The vast majority of South Africans are meat eaters; the vegan movement has not yet become mainstream here. However, consumers are being pushed towards non-animal foods by various entities.
The annual Veganuary campaign tries to encourage more people to eat exclusively non-animal products during January. Globally, the campaign has grown fast, but in South Africa only 14 000 people signed up for it in 2020.
A survey conducted among the people who signed up in 2019 shows that animal rights are the main reason for their commitment, followed by health and environmental concerns.
Animal rights activists exploit consumers’ concerns about the welfare of animals.
Organisations such as People for the Ethical Treatment of Animals recently targeted schoolchildren with a campaign that alleged that drinking milk would make them obese.
Misinformation about the perceived health benefits of non-animal food products are used to entice consumers away from animal products. Yet most nutritional guidelines recommend that we eat a variety of food products. Even vegan websites warn against vitamin deficiencies in vegan diets and recommend various supplements.
The anti-animal farming lobbies also highlight the perceived environmental impact of livestock production and allege that the livestock sector is a major source of greenhouse gases.
Since scientists have put the impact of the livestock system into perspective and shown that the earlier estimates of livestock’s impact were highly exaggerated, the anti-animal farming group has found a new ally in scientists arguing that livestock’s nitrogen footprint is high.
While it is true that nitrogen oxide is a far more problematic greenhouse gas than carbon dioxide, animal scientists need to put livestock’s nitrous oxide footprint into perspective.
The main producer of the gas remains the manufacturing sector.
The dairy industry has been particularly hard hit by imitation products, with imitation cheese and various non-dairy beverages being freely available.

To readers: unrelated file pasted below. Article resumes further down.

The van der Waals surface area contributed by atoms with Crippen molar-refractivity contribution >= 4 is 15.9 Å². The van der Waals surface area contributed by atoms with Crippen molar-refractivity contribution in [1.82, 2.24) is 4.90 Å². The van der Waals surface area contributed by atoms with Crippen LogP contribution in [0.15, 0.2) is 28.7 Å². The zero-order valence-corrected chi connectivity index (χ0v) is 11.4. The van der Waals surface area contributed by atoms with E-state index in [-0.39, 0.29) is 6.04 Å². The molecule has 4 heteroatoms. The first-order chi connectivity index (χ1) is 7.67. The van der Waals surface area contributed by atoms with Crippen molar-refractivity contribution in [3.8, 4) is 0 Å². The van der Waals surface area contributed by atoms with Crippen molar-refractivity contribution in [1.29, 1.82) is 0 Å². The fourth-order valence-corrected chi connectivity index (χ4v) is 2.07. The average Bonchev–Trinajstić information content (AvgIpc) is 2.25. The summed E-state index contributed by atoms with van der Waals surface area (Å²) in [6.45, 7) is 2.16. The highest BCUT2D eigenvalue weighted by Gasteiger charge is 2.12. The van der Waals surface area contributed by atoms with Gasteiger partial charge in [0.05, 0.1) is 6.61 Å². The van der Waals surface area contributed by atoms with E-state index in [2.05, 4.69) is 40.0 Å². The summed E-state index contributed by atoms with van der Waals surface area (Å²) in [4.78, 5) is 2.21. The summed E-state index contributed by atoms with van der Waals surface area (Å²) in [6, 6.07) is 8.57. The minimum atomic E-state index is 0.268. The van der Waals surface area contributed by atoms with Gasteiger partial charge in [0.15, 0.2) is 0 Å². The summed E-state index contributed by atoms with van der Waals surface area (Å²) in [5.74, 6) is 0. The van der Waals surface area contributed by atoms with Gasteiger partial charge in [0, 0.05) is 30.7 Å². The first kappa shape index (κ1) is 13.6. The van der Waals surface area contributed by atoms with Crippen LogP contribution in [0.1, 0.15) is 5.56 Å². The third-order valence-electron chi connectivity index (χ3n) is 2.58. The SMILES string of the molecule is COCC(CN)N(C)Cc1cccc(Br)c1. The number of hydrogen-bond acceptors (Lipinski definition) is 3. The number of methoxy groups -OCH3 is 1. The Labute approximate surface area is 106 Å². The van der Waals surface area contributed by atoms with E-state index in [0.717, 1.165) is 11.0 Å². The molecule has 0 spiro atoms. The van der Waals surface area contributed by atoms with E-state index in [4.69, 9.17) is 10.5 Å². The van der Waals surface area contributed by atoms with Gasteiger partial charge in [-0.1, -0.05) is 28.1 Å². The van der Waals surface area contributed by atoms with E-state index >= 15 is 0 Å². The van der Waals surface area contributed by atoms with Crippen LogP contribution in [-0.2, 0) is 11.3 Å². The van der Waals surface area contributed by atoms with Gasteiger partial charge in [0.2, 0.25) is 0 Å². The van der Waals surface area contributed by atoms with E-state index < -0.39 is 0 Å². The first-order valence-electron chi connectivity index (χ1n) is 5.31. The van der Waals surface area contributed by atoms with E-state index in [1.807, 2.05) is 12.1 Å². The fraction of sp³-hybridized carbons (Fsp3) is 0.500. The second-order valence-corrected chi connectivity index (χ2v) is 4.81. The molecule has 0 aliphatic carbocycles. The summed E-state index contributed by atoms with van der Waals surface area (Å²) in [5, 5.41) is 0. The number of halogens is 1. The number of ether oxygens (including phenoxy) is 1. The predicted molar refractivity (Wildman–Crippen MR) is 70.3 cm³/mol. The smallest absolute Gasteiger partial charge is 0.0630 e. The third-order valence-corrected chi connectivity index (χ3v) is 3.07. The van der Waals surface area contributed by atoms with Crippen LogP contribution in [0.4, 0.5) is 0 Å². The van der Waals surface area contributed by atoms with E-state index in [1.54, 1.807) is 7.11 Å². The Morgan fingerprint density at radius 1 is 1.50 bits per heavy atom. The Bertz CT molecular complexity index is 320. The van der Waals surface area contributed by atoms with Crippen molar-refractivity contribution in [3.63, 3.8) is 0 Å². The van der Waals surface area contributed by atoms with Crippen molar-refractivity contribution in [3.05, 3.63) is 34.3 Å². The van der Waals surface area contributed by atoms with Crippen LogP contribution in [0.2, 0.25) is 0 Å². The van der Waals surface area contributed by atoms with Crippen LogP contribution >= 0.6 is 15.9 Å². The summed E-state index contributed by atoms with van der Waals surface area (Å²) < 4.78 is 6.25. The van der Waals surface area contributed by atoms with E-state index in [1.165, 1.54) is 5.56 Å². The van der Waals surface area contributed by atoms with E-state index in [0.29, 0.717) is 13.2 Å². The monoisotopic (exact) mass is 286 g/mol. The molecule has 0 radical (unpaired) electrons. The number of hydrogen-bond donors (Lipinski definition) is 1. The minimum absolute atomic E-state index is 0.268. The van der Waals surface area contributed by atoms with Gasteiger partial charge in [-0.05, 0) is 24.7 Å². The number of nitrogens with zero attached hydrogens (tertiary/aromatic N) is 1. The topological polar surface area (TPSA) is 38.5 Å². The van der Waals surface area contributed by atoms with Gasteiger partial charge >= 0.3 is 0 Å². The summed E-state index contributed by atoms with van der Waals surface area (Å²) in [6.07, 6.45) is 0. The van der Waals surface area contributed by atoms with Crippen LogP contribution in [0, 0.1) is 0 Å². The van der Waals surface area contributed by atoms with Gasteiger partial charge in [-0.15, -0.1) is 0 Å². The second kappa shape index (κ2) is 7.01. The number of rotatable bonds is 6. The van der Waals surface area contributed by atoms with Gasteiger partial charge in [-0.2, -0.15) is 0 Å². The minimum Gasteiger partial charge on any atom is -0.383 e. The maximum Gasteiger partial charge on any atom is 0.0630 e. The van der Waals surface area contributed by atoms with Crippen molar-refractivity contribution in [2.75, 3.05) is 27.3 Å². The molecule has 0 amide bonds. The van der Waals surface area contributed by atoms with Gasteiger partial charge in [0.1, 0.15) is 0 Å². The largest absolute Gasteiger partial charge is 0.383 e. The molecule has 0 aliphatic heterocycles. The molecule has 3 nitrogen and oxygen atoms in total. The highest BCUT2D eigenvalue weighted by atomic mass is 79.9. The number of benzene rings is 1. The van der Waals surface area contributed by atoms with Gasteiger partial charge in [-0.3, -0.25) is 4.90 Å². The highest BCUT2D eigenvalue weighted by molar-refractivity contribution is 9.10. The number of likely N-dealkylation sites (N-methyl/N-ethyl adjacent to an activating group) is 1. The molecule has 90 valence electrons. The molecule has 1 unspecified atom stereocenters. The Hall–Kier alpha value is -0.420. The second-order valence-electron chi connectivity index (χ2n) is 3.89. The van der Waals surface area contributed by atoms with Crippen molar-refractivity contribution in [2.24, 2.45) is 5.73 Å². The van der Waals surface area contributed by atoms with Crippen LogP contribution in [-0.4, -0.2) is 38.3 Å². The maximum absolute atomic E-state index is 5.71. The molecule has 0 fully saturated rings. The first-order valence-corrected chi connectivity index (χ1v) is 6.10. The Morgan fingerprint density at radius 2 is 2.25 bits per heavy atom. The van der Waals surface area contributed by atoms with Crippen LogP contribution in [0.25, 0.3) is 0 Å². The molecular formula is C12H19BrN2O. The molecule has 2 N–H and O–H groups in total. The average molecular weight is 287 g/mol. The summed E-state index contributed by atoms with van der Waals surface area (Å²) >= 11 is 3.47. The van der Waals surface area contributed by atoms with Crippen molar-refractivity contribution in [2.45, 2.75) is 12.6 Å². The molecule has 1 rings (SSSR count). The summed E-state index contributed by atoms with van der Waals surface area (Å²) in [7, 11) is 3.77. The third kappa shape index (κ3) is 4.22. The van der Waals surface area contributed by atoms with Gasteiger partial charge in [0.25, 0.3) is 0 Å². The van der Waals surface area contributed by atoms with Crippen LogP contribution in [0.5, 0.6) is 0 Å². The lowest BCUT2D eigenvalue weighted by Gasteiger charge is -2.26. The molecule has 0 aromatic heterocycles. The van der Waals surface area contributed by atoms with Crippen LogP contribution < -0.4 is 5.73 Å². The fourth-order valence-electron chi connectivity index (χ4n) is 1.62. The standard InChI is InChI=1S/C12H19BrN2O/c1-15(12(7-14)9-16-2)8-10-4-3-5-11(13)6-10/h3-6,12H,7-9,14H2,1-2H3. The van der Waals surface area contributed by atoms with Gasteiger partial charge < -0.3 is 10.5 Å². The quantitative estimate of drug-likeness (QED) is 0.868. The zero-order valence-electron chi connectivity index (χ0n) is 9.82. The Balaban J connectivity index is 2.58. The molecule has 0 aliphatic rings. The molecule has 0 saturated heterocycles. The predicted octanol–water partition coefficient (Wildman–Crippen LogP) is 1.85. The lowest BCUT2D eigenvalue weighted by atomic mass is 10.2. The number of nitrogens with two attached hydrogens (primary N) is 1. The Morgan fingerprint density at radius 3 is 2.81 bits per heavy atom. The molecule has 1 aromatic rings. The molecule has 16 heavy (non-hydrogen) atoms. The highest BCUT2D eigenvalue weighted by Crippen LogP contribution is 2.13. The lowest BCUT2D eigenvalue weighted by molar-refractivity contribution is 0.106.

While the imitation products clearly marked as such are a major threat to the industry, the use of cheaper, non-animal fats and protein in other products is probably a greater problem. Despite this, it has not yet been addressed by the dairy industry.
Food processors are quietly encouraging the trend towards imitation products because they can make more money from manufactured products than from basic food products. New technology, such as 3-D printing, will also lead to more imitation food products being produced.
Anti-animal farming lobbies find and use cases of perceived animal cruelty to
promote their cause. Farmers must thus make doubly sure to treat animals with care, and their organisations should be able to prove that they do so. Strict adherence to proper animal handling and care protocols will help reduce criticism from animal rights activists.
The real story about livestock’s environmental impact is well known to farmers and agricultural journalists. Unfortunately, the general press, and especially the self-styled environmental journalists, are still uncritically regurgitating anti-animal farming propaganda.
Organised agriculture has a huge job to inform these people of the facts.
The vegan movement will continue to grow and demand non-animal food products.
It is important that agricultural industries ensure that these products are not labelled as ‘livestock’.
This will need action on a local and global scale within intergovernmental organisations, such as the Codex Alimentarius Commission, which sets food standards worldwide.